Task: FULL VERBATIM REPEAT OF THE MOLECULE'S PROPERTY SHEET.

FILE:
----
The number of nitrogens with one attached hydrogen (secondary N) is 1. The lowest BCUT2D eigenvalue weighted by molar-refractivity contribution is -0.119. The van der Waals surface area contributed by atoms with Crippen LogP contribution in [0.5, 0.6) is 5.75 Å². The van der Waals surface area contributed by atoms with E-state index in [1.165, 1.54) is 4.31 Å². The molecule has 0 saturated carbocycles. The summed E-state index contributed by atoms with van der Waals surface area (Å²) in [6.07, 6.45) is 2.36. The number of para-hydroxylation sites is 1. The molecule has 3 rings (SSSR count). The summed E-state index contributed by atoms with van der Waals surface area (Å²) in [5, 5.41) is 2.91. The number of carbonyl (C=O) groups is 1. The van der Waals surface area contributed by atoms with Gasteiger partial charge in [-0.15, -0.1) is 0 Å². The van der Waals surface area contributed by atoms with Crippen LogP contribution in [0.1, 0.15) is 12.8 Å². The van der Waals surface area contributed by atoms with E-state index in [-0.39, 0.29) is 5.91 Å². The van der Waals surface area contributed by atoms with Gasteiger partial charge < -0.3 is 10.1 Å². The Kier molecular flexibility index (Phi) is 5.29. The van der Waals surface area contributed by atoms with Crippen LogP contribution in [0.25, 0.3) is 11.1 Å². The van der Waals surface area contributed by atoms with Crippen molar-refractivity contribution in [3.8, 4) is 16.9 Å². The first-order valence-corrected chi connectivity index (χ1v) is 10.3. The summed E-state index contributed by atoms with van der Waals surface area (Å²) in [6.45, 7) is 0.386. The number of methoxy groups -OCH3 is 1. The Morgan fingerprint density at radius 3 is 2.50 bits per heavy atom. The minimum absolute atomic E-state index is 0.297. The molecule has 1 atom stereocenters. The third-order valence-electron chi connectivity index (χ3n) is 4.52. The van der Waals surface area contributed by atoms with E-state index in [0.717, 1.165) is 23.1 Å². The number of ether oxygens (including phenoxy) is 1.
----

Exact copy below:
The number of nitrogens with one attached hydrogen (secondary N) is 1. The lowest BCUT2D eigenvalue weighted by molar-refractivity contribution is -0.119. The van der Waals surface area contributed by atoms with Crippen LogP contribution in [0.5, 0.6) is 5.75 Å². The van der Waals surface area contributed by atoms with E-state index in [1.165, 1.54) is 4.31 Å². The molecule has 0 saturated carbocycles. The summed E-state index contributed by atoms with van der Waals surface area (Å²) in [6.07, 6.45) is 2.36. The number of para-hydroxylation sites is 1. The molecule has 3 rings (SSSR count). The summed E-state index contributed by atoms with van der Waals surface area (Å²) in [5, 5.41) is 2.91. The number of carbonyl (C=O) groups is 1. The van der Waals surface area contributed by atoms with Gasteiger partial charge in [-0.15, -0.1) is 0 Å². The van der Waals surface area contributed by atoms with Crippen LogP contribution in [0.1, 0.15) is 12.8 Å². The van der Waals surface area contributed by atoms with E-state index in [-0.39, 0.29) is 5.91 Å². The van der Waals surface area contributed by atoms with Gasteiger partial charge < -0.3 is 10.1 Å². The Kier molecular flexibility index (Phi) is 5.29. The van der Waals surface area contributed by atoms with Crippen LogP contribution in [0.25, 0.3) is 11.1 Å². The van der Waals surface area contributed by atoms with Crippen molar-refractivity contribution in [3.8, 4) is 16.9 Å². The first-order valence-corrected chi connectivity index (χ1v) is 10.3. The summed E-state index contributed by atoms with van der Waals surface area (Å²) in [6.45, 7) is 0.386. The number of methoxy groups -OCH3 is 1. The Morgan fingerprint density at radius 3 is 2.50 bits per heavy atom. The minimum absolute atomic E-state index is 0.297. The molecule has 1 atom stereocenters. The third-order valence-electron chi connectivity index (χ3n) is 4.52. The van der Waals surface area contributed by atoms with E-state index in [0.717, 1.165) is 23.1 Å². The number of ether oxygens (including phenoxy) is 1.